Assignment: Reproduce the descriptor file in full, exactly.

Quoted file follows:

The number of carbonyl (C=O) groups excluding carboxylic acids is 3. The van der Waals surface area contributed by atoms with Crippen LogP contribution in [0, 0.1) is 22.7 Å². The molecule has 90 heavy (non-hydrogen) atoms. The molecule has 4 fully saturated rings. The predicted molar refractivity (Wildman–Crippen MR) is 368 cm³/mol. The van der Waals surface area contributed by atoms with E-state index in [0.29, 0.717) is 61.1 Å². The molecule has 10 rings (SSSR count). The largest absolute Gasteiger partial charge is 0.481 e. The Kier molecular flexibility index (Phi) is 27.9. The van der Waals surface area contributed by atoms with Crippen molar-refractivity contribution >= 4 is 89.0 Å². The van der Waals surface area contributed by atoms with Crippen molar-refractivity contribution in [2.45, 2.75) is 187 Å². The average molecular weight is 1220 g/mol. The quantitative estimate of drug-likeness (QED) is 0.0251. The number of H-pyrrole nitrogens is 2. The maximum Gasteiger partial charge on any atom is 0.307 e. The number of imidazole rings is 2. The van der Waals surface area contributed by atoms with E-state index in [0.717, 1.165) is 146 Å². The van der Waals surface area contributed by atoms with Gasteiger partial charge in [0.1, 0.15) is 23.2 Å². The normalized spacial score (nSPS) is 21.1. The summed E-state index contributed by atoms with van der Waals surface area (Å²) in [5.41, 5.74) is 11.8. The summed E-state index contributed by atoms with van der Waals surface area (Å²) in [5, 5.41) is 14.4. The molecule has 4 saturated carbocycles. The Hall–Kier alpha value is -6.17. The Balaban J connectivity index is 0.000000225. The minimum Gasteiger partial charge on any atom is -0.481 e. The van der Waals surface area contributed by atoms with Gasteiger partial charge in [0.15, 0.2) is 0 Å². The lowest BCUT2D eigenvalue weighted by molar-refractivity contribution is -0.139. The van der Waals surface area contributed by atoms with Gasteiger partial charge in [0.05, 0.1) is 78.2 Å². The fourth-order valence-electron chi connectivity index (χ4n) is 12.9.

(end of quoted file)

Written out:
The number of carbonyl (C=O) groups excluding carboxylic acids is 3. The van der Waals surface area contributed by atoms with Crippen LogP contribution in [0, 0.1) is 22.7 Å². The molecule has 90 heavy (non-hydrogen) atoms. The molecule has 4 fully saturated rings. The predicted molar refractivity (Wildman–Crippen MR) is 368 cm³/mol. The van der Waals surface area contributed by atoms with E-state index in [0.29, 0.717) is 61.1 Å². The molecule has 10 rings (SSSR count). The largest absolute Gasteiger partial charge is 0.481 e. The Kier molecular flexibility index (Phi) is 27.9. The van der Waals surface area contributed by atoms with Crippen molar-refractivity contribution >= 4 is 89.0 Å². The van der Waals surface area contributed by atoms with Crippen molar-refractivity contribution in [2.45, 2.75) is 187 Å². The average molecular weight is 1220 g/mol. The quantitative estimate of drug-likeness (QED) is 0.0251. The number of H-pyrrole nitrogens is 2. The maximum Gasteiger partial charge on any atom is 0.307 e. The number of imidazole rings is 2. The van der Waals surface area contributed by atoms with E-state index in [0.717, 1.165) is 146 Å². The van der Waals surface area contributed by atoms with Gasteiger partial charge in [0.1, 0.15) is 23.2 Å². The normalized spacial score (nSPS) is 21.1. The summed E-state index contributed by atoms with van der Waals surface area (Å²) in [5.41, 5.74) is 11.8. The summed E-state index contributed by atoms with van der Waals surface area (Å²) in [5, 5.41) is 14.4. The molecule has 4 saturated carbocycles. The Hall–Kier alpha value is -6.17. The Balaban J connectivity index is 0.000000225. The minimum Gasteiger partial charge on any atom is -0.481 e. The van der Waals surface area contributed by atoms with Gasteiger partial charge in [0.15, 0.2) is 0 Å². The lowest BCUT2D eigenvalue weighted by molar-refractivity contribution is -0.139. The van der Waals surface area contributed by atoms with Gasteiger partial charge in [0.05, 0.1) is 78.2 Å². The fourth-order valence-electron chi connectivity index (χ4n) is 12.9.